When the link for your Padlet is shared, all students with access will be able to make original posts as well as react and comment on other students posts. Having this ability makes interactions between students during the QFT process not only possible but highly engaging and productive. If you are interested in trying the QFT in your remote learning space, I’ve provided a template via Padlet that you are free to copy and use for yourself. As we navigate the remote instruction waters, now is a great time to try something new and see if it works for improving the educational experience of your students.
By: Justin Shumaker, CA BOCES Professional Development
Students are connecting with a broad collection of ebooks and audiobooks through OverDrive’s Sora app. Inspired by educator and student feedback, Sora offers both assigned and pleasure reading incentivized with digital badges for achievements. It was also named one of TIME’s Best Inventions of 2019.
During spring and summer 2020 Zoom trainings, educators downloaded Sora onto personal devices and discovered how to change an ebook’s font style to dyslexic, increase text size, highlight text, and make notes – even in an audiobook. Teachers were thrilled to learn that class sets can be assigned to students and highlighted texts and notes may be exported in response to an assignment. As a result, 19 titles (class sets) have been assigned to more than 450 students in 7 districts since September.
The combination of convenience, ease of reading on-the-go without wi-fi, and personalized reading experience has led to over 9,127 non-assigned ebooks and audiobooks being borrowed within the CABOCES’ region September 1 through October 27, 2020. See the graph below for the most popular titles checked out since September 1, 2020.
This digital collection is not limited to students in grades PreK – Twelve. Teachers and support staff can access many books featured in the NY Times’ Best Seller’s list and USA Today’s popular titles, as well as those that complement PD trainings.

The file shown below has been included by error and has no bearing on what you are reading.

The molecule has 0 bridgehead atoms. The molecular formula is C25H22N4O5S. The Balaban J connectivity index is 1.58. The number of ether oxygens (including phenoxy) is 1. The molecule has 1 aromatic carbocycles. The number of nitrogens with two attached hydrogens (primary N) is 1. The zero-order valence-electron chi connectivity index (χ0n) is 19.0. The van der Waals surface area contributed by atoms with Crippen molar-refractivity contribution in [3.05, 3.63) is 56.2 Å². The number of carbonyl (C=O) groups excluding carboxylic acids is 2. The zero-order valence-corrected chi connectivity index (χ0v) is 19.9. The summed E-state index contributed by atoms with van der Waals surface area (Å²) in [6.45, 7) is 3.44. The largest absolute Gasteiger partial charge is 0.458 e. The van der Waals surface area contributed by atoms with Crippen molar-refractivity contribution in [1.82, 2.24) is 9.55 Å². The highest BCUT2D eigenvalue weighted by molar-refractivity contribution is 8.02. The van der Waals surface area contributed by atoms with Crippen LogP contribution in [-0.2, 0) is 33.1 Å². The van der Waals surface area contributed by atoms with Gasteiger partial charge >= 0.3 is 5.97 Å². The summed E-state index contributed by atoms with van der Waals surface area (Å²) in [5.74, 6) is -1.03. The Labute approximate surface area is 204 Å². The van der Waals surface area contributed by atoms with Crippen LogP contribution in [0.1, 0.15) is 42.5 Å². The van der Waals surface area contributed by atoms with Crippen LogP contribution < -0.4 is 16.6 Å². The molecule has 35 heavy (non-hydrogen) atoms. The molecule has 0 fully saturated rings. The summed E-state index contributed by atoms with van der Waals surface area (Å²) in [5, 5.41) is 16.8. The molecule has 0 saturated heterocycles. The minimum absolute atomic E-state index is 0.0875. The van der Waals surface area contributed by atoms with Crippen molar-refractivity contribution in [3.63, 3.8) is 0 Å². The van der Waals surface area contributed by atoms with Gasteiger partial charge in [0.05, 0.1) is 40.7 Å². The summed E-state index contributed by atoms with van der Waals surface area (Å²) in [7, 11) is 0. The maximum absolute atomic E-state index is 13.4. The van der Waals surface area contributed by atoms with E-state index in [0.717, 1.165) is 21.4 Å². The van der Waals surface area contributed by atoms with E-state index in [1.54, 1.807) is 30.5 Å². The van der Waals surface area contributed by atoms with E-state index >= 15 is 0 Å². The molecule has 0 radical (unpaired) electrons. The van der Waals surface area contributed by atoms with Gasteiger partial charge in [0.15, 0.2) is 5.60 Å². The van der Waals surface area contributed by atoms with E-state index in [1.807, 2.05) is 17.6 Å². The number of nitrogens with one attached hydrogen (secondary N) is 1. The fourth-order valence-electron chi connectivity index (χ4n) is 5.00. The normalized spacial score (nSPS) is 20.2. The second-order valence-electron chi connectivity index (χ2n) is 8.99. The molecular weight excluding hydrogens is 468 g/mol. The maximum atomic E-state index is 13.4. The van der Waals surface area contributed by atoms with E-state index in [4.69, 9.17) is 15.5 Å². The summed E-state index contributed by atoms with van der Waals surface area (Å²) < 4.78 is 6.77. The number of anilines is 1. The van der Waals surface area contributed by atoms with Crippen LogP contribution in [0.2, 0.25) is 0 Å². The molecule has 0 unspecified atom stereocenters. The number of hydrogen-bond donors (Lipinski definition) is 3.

For more information on how to maximize Sora at your school, please contact Cecelia_Fuoco@caboces.org.
By: Cece Fuoco, CA BOCES Learning Resources
Christiansen Institute blog article written by Thomas Arnett
The Christiansen Institute is a respected research-based leader in Disruptive Innovation at all levels. In addition to a blog subscription, the Christiansen Institute offers free resources, research and other valuable tools for today’s ever-changing world. You can find more at: christenseninstitute.org
When I first read the headline from the Christensen Institute blog in September I was immediately intrigued. I have been considering the headline for a few weeks as I work with CA BOCES districts and teachers in my role as Distance Learning Coordinator. I also admit that I read the article with the lens of a working parent of a student who is learning at a distance 3 days a week this school year. I have had many conversations within my different roles over this article as I digest the contents of this blog.
No doubt distance learning has it challenges for our students, families, teachers and administrators. The list of challenges is great, but some of those challenges have been met or at least lessened since the start of this school year. Many districts have increased the availability of devices and internet access providing some relief for families and students in our most remote/rural areas. Three districts have created opportunities for fully remote elementary level students using a combination of an online content provider and digital resources from our Digital Media CoSer. In all three districts the students were provided school issued devices and have academic support from an assigned New York State certified teacher in the district. Two of the three districts have a similar arrangement for students in grades 6-12. These examples, in addition to the numerous students that are receiving online courses at the middle and secondary levels provide insight into how distance learning may be better for kids. They also show how distance learning is meeting the needs of the students and families that are restricted from face to face attendance at school, but still allow for developmentally appropriate academic content to be provided.
The article goes on to mention some of the benefits of fully remote learning that some, I hope many, students are experiencing. Among those benefits are, having families more involved in student learning. Having the time outside of school to explore more than is possible during a typical school day, like watching the stars at night, following up on assigned learning activities that the families are more aware of and can elaborate on. These examples, and more, coupled with the amazing adjustment teachers made to their face to face environments to make them more accessible and digital for remote learning have made distance learning better for students.